Last edited by generalebriety; 24-05-2007 at 18:22.
18. Re: STEP maths I, II, III 1992 solutions
STEP I
10)
P: u=o, a=P/m, time to exit barrel=t, distance travelled to exit barrel=s(1)
s(1)=(P/2m)t
B:u=0, a=P/M, time taken=t, distance travelled= s(2)
s(2)=(P/2M)t
s(1)+s(2)=l

=> t= (2mMl)/(P(m+M))
so s(1)= Ml/(m+M)

P: s= Ml/(m+M), a= P/m, u=0 using v^2=u^2 + 2as
v= ((2PMl)/(m(m+M))^0.5
19. Re: STEP maths I, II, III 1992 solutions
(Original post by DFranklin)
Having had a look, subbing in for y=Ax+B you end up finding B = -cosh A, so y=Ax-coshA is one family of solutions.

I haven't looked at how the 2nd (nastier) solution behaves.

As a general comment: If you have a first order DE (no d2y/dx2 terms), then you don't expect more than 1 arbitrary constant. But you may get more than one family of solutions if there are some many-to-one functions in there.

E.g. (dy/dx)^2 = 1 has two families of solutions y=A+x and y = A - x.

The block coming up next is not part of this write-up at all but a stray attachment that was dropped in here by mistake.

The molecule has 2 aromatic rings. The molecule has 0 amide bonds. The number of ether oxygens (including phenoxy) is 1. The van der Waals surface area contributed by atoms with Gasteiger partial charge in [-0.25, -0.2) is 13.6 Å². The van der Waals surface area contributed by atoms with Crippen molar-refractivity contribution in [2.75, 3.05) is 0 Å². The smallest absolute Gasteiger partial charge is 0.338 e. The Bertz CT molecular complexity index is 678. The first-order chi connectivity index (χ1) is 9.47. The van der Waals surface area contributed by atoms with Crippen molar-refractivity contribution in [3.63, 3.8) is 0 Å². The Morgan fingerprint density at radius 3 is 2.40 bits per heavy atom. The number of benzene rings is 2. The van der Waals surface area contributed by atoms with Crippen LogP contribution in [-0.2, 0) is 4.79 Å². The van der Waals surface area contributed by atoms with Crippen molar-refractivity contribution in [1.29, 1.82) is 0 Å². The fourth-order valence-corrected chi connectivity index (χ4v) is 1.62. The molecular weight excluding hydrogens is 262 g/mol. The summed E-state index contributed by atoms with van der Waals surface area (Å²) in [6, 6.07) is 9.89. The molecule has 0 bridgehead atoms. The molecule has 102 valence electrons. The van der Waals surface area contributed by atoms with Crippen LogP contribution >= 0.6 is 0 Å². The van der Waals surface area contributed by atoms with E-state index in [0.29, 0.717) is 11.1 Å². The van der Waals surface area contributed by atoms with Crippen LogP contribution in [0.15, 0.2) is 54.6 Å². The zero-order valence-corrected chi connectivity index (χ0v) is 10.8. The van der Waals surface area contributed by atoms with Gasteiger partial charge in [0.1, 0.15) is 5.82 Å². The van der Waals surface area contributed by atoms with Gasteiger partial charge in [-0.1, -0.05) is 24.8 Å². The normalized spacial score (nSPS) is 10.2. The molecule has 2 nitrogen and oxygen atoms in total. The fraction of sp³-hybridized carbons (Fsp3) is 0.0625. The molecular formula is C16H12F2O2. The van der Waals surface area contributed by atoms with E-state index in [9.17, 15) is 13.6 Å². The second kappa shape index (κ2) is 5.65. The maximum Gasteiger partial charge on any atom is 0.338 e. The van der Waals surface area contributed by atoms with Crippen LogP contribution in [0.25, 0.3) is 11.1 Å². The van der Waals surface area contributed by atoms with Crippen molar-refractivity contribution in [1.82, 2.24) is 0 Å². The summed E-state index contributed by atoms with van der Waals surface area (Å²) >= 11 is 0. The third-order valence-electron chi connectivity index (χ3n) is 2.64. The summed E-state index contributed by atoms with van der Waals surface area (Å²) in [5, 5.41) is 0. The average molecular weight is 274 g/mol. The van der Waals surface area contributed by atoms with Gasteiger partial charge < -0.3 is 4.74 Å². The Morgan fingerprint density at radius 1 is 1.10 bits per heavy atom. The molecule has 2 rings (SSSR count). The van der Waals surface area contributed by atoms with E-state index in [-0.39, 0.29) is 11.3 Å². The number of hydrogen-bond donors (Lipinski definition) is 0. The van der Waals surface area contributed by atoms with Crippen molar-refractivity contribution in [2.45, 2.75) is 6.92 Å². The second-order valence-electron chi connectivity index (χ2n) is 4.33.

Yeah - after making that post above, I got about as far as you said with the first solution, but then wasn't sure whether I had found every solution. Will check the other solution and amend it after doing the question above. Thanks.
20. Re: STEP maths I, II, III 1992 solutions
STEP I
11)i)
modulus of elasticity=A
tension in: AB=x,BC=y,CD=z
extension in: AB=e(1), BC=e(2), CD=e(3)
where e(1) + e(2) + e(3)= 3(d-a)

vertical equilibrium at two hanging particles:
x= mg+y
y=mg+z
=> 2mg=x-z => 2amg/A= e(1)- e(3)= 2e(1) + e(2) +3(a-d)

=>e(1)= (amg/A) + d -a
=>e(2)=d-a
=>e(3)= d-a -(amg/A)
so height of B= 2d- (amg/A)
height of C= d- (amg/A)

ii) no tension in CD, CD=a:
e(3)=0
d= a( 1 + (mg/A))
21. Re: STEP maths I, II, III 1992 solutions
STEP I
13) d^2x/dt^2= v dv/dx= -Gx^-2
0.5v^2= Gx^-1 + 0.5V^2- Gh^-1
v=(2Gx^-1 + V^2 -2Gh^-1)^0.5
when x is very large x^-1 approaches 0
so v=(V^2 - 2Gh^-1)^0.5
for the comet to reach very large x, v must exist.
so V^2- 2Gh^-1=>0
so V^2 >= 2Gh^-1

at a great distance from the sun, the comet is motionles:
hence V^2=2Gh^-1

so 0.5v^2=Gx^-1
=> (dx/dt)= (2Gx^-1)^0.5
=> (2/3)x^1.5= t(2G)^0.5 +C
when t=0 x=h
=> x^1.5=1.5t(2G)^0.5 + h^1.5
when x=0, t=- (2h^1.5)/(3(2G)^0.5) (which is then put as positive because motion was modelled away from sun initially and now it is moving towards)